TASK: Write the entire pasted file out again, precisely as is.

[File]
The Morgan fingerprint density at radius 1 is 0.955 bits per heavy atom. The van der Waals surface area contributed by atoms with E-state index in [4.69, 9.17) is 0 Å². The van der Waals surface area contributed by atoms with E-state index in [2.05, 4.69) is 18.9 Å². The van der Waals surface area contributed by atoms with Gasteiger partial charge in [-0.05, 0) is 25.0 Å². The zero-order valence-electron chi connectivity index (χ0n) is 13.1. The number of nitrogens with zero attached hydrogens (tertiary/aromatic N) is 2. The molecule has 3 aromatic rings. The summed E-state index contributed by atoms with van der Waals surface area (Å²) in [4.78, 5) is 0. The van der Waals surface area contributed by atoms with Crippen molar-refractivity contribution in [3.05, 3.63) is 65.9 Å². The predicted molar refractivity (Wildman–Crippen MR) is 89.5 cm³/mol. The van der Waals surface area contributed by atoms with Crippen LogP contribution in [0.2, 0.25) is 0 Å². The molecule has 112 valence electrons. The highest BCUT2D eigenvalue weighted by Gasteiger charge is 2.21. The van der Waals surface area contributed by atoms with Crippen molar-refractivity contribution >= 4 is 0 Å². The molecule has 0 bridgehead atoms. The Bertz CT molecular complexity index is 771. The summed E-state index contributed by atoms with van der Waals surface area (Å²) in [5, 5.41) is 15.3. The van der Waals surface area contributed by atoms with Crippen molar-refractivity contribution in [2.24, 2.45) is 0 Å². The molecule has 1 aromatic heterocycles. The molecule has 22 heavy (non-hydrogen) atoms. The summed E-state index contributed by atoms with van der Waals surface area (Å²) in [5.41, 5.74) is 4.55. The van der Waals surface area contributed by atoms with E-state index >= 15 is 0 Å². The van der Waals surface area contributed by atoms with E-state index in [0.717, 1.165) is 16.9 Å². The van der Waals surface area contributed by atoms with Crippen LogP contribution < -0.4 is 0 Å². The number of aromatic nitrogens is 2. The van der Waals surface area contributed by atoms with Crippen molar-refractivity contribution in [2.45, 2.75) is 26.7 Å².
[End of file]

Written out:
The Morgan fingerprint density at radius 1 is 0.955 bits per heavy atom. The van der Waals surface area contributed by atoms with E-state index in [4.69, 9.17) is 0 Å². The van der Waals surface area contributed by atoms with E-state index in [2.05, 4.69) is 18.9 Å². The van der Waals surface area contributed by atoms with Gasteiger partial charge in [-0.05, 0) is 25.0 Å². The zero-order valence-electron chi connectivity index (χ0n) is 13.1. The number of nitrogens with zero attached hydrogens (tertiary/aromatic N) is 2. The molecule has 3 aromatic rings. The summed E-state index contributed by atoms with van der Waals surface area (Å²) in [4.78, 5) is 0. The van der Waals surface area contributed by atoms with Crippen molar-refractivity contribution in [3.05, 3.63) is 65.9 Å². The predicted molar refractivity (Wildman–Crippen MR) is 89.5 cm³/mol. The van der Waals surface area contributed by atoms with Crippen LogP contribution in [0.2, 0.25) is 0 Å². The molecule has 112 valence electrons. The highest BCUT2D eigenvalue weighted by Gasteiger charge is 2.21. The van der Waals surface area contributed by atoms with Crippen molar-refractivity contribution >= 4 is 0 Å². The molecule has 0 bridgehead atoms. The Bertz CT molecular complexity index is 771. The summed E-state index contributed by atoms with van der Waals surface area (Å²) in [5, 5.41) is 15.3. The van der Waals surface area contributed by atoms with Crippen molar-refractivity contribution in [2.24, 2.45) is 0 Å². The molecule has 1 aromatic heterocycles. The molecule has 22 heavy (non-hydrogen) atoms. The summed E-state index contributed by atoms with van der Waals surface area (Å²) in [5.41, 5.74) is 4.55. The van der Waals surface area contributed by atoms with E-state index >= 15 is 0 Å². The van der Waals surface area contributed by atoms with E-state index in [0.717, 1.165) is 16.9 Å². The van der Waals surface area contributed by atoms with Crippen LogP contribution < -0.4 is 0 Å². The number of aromatic nitrogens is 2. The van der Waals surface area contributed by atoms with Crippen molar-refractivity contribution in [2.45, 2.75) is 26.7 Å².